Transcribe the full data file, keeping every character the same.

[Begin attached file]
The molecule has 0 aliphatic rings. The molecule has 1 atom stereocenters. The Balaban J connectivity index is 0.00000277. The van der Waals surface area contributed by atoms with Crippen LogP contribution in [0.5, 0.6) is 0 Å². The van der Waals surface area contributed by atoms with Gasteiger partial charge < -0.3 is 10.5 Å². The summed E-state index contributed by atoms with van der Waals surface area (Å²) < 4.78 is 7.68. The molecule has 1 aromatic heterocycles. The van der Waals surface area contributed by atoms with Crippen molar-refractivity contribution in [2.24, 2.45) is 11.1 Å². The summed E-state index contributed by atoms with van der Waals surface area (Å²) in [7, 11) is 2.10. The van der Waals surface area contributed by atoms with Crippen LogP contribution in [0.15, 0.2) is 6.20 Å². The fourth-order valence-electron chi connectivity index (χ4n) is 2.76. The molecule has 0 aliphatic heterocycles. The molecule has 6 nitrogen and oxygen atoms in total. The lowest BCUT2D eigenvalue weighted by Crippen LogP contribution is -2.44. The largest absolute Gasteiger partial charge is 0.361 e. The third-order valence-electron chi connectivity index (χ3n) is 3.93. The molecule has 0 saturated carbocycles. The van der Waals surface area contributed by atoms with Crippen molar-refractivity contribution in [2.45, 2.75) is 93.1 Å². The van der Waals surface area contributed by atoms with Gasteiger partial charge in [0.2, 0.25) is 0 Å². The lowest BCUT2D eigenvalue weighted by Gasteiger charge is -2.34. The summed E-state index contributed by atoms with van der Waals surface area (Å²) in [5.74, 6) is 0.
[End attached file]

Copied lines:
The molecule has 0 aliphatic rings. The molecule has 1 atom stereocenters. The Balaban J connectivity index is 0.00000277. The van der Waals surface area contributed by atoms with Crippen LogP contribution in [0.5, 0.6) is 0 Å². The van der Waals surface area contributed by atoms with Gasteiger partial charge < -0.3 is 10.5 Å². The summed E-state index contributed by atoms with van der Waals surface area (Å²) < 4.78 is 7.68. The molecule has 1 aromatic heterocycles. The van der Waals surface area contributed by atoms with Crippen molar-refractivity contribution in [2.24, 2.45) is 11.1 Å². The summed E-state index contributed by atoms with van der Waals surface area (Å²) in [7, 11) is 2.10. The van der Waals surface area contributed by atoms with Crippen LogP contribution in [0.15, 0.2) is 6.20 Å². The fourth-order valence-electron chi connectivity index (χ4n) is 2.76. The molecule has 0 aliphatic heterocycles. The molecule has 6 nitrogen and oxygen atoms in total. The lowest BCUT2D eigenvalue weighted by Crippen LogP contribution is -2.44. The largest absolute Gasteiger partial charge is 0.361 e. The third-order valence-electron chi connectivity index (χ3n) is 3.93. The molecule has 0 saturated carbocycles. The van der Waals surface area contributed by atoms with Crippen molar-refractivity contribution in [2.45, 2.75) is 93.1 Å². The van der Waals surface area contributed by atoms with Gasteiger partial charge in [0.2, 0.25) is 0 Å². The lowest BCUT2D eigenvalue weighted by Gasteiger charge is -2.34. The summed E-state index contributed by atoms with van der Waals surface area (Å²) in [5.74, 6) is 0.